On Friday the 19th, we started out early for another trail and this one led to Blue Mountain, the highest mountain around Blue Mountain Lake. As soon as we arrived at the entrance to the trail, it began to rain and it rained heavily. Waiting for the rain to ease a bit, we paused for about 10-15 minutes under the cover of the trees before we started our hike on the trail. This hike was considerably tougher than Castle Rock more so because of the dangerous conditions caused by the heavy rain on a trail that was muddy and full of small to medium sized rocks and large, slippery boulders. It would rain heavily for a period and then, clear for awhile before more rain returned. Despite the conditions, Su was a great sport during the entire hike.

During the hike, we met many other people who endured the rainy weather on Blue Mountain. This was very different from Castle Rock, where we didn't see anyone else. Atop Blue Mountain, there was absolutely no visibility. There was no impressive scenery like the summit of Castle Rock. Nada. Yet it felt great to reach the top. The hike back down was challenging as well. Indeed, it was more challenging because we had to be so careful to not slip on the wet rocks and fall. Also, the rain picked up significantly during our descent, thus, making our climb back down slower. Upon our return to The Hedges, we took off our soaked clothing and placed them around the fireplace in our cabin, The Coop, so that they could dry. Not surprisingly, we spent most of the night nearby the fireplace as well.

Saturday was a gorgeous day. The rain cleared finally. If there was one day when we needed clear weather, this was it. We had reservations for whitewater rafting in the morning followed by a hot air balloon ride in the early evening. After breakfast, we said goodbye to The Hedges as we left for Indian Lake where the Adirondack Rafting Company is located and where the rafting begins. Su found Adirondack Rafting Company, one of several operators in the area that offer whitewater rafting. ARC had four rafts that morning. Our raft was led by Len, a guide for the ARC who works for the NY State ski patrol during the winter months. He was great. Our raft had six people, all couples. The trip started at Indian Lake, which we traveled along for about 3 miles before entering the mighty Hudson River where we traveled for another 13 miles. The intensity and depth of the river varied. At certain points, the rapids were intense while at other areas the water was calm at which point the rafters were allowed to jump into the water and swim for several minutes as the rafts remained idle before preparing for the next set of rapids. I, of course, wasn't able to swim due to my catheter but Su swam at least twice during the trip.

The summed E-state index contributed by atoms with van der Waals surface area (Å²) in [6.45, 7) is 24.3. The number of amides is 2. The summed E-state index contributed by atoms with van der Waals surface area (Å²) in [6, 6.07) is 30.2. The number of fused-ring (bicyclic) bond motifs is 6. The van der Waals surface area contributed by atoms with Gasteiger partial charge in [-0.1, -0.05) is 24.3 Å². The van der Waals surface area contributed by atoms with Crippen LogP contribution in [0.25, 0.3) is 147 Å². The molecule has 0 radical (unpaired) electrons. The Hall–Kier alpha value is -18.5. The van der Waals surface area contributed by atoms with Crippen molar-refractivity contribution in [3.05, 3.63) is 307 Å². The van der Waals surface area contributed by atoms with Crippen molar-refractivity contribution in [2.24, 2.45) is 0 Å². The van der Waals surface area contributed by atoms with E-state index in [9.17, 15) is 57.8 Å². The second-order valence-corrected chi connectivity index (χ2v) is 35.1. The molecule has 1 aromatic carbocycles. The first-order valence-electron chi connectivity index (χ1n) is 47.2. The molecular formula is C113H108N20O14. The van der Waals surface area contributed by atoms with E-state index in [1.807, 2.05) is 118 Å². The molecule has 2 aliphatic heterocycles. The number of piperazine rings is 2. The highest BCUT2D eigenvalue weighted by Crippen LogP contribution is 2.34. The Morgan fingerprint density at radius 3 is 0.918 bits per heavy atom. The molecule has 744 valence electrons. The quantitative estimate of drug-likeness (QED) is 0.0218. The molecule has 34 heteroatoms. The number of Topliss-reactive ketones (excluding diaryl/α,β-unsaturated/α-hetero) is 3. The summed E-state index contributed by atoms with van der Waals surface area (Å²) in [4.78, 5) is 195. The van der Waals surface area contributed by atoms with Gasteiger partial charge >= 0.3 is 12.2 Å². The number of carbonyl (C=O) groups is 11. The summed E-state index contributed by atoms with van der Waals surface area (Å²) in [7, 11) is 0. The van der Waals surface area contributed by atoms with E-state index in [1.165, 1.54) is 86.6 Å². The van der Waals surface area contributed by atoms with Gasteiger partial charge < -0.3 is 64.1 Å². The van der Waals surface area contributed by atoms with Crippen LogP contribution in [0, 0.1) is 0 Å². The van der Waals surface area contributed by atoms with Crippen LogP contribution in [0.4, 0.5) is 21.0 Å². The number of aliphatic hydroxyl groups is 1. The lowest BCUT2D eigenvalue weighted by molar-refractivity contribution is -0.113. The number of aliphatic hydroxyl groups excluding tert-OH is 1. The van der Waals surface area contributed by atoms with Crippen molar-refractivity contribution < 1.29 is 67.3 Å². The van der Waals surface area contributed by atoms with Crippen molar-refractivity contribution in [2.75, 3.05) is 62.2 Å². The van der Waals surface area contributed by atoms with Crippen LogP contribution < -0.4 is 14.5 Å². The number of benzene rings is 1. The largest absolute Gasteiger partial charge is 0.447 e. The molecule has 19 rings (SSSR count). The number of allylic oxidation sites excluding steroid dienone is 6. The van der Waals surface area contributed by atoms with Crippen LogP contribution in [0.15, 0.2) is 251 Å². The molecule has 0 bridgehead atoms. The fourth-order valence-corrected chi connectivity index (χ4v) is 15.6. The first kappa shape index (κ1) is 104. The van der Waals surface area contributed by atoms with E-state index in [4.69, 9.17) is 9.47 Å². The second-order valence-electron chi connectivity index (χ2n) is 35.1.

Everyone wore a helmet and life vest. It was optional to wear a wet suit and/or splash jacket. I learned afterwards, however, that the splash jacket is not water proof. Despite wearing the wet suit and splash jacket, my underwear and the dressing covering my catheter got wet though the dressing didn't come off. I explained this to Ally and Dr. Castro-Malaspina when I saw them again on the 23rd, but they weren't concerned though Ally said she would not have advised whitewater rafting had she known that was what we were going to do.

The views of the Hudson from the raft were spectacular. Really wonderful. At certain spots along the route, there are specified sites where rowers or kayakers can camp for the night. I imagine it must be wonderful to listen to the tide at a camp site along the Hudson and then, to sleep there beneath the stars at night.

We capped the evening with a hot air balloon ride over the Glenn Falls-Queensbury area, which is located just south of Lake George. This was a fun experience. We flew at a height of about 400 feet for ten miles with Phil Jackson of the Adirondack Balloon Flights at which height we could see the Adirondack Mountains and the Green Mountains of Vermont. Su, I and the other passengers watched the crew as they prepared the balloon for flight. As I watched them setting up, I snapped dozens of pictures. The balloon basket was divided into compartments into which a family of three, another couple, and Su and me were placed. The balloon operator stood in the middle of the three compartments where he had access to the balloon's controls. At first glance, one wouldn't think that that many people could fit inside such a modest-sized basket but indeed, we did and easily. Without a doubt, one of the most fun parts of our experience was the take off and landing. The basket rocked back and forth repeatedly causing Su and me to tumble over each other in our compartment before the crew was able to stabilize it well enough for take off. This was so much fun. And during the landing, a similar amount of bumping and rocking occurred which we both found to be hilarious.

That night we drove back to Saratoga Springs, where we spent the night at her parent's home. I returned via Amtrak to NYC Sunday afternoon but Su stayed because of a dentist appointment on Tuesday.

Su's dad, Tom, Eileen, Clare, and my mom all contributed funds to help make our trip easier.

3 Comments:

Comment Anonymous Anonymous said...

Hi Duane,
Beautiful pictures Duane. What an amazing trip.

Muriel

2:46 AM  
Comment Anonymous Anonymous said...

The photos are terrific. I have been waiting to see them. My favorite is the one of you in the GIANT Adirondack chair.

So glad you had a great vacation!!!
no one deserves it more.

xo
EFG

7:43 AM  
Comment Blogger Duane said...

Thanks! It was great.

12:59 PM